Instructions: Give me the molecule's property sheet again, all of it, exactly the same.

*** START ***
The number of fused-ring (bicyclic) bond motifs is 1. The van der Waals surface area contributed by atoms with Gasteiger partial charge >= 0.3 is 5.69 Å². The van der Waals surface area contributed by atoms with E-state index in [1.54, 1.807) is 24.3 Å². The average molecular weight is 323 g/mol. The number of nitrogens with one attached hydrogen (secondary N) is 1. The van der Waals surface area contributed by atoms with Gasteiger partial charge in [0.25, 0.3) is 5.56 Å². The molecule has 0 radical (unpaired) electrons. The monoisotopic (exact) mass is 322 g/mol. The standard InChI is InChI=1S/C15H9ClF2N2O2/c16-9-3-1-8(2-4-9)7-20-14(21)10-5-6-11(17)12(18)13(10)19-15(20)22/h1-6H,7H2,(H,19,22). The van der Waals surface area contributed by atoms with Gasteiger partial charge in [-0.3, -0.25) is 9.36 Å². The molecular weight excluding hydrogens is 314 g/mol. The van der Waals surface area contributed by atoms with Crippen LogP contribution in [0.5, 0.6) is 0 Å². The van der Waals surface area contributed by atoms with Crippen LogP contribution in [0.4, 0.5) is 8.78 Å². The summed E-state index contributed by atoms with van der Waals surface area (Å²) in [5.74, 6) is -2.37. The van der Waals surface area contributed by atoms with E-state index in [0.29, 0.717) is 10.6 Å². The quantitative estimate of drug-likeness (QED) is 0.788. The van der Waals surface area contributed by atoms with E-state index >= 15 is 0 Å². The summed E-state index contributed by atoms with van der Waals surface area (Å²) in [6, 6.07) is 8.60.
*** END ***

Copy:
The number of fused-ring (bicyclic) bond motifs is 1. The van der Waals surface area contributed by atoms with Gasteiger partial charge >= 0.3 is 5.69 Å². The van der Waals surface area contributed by atoms with E-state index in [1.54, 1.807) is 24.3 Å². The average molecular weight is 323 g/mol. The number of nitrogens with one attached hydrogen (secondary N) is 1. The van der Waals surface area contributed by atoms with Gasteiger partial charge in [0.25, 0.3) is 5.56 Å². The molecule has 0 radical (unpaired) electrons. The monoisotopic (exact) mass is 322 g/mol. The standard InChI is InChI=1S/C15H9ClF2N2O2/c16-9-3-1-8(2-4-9)7-20-14(21)10-5-6-11(17)12(18)13(10)19-15(20)22/h1-6H,7H2,(H,19,22). The van der Waals surface area contributed by atoms with Gasteiger partial charge in [-0.3, -0.25) is 9.36 Å². The molecular weight excluding hydrogens is 314 g/mol. The van der Waals surface area contributed by atoms with Crippen LogP contribution in [0.5, 0.6) is 0 Å². The van der Waals surface area contributed by atoms with Crippen LogP contribution in [0.4, 0.5) is 8.78 Å². The summed E-state index contributed by atoms with van der Waals surface area (Å²) in [5.74, 6) is -2.37. The van der Waals surface area contributed by atoms with E-state index in [0.29, 0.717) is 10.6 Å². The quantitative estimate of drug-likeness (QED) is 0.788. The van der Waals surface area contributed by atoms with E-state index >= 15 is 0 Å². The summed E-state index contributed by atoms with van der Waals surface area (Å²) in [6, 6.07) is 8.60.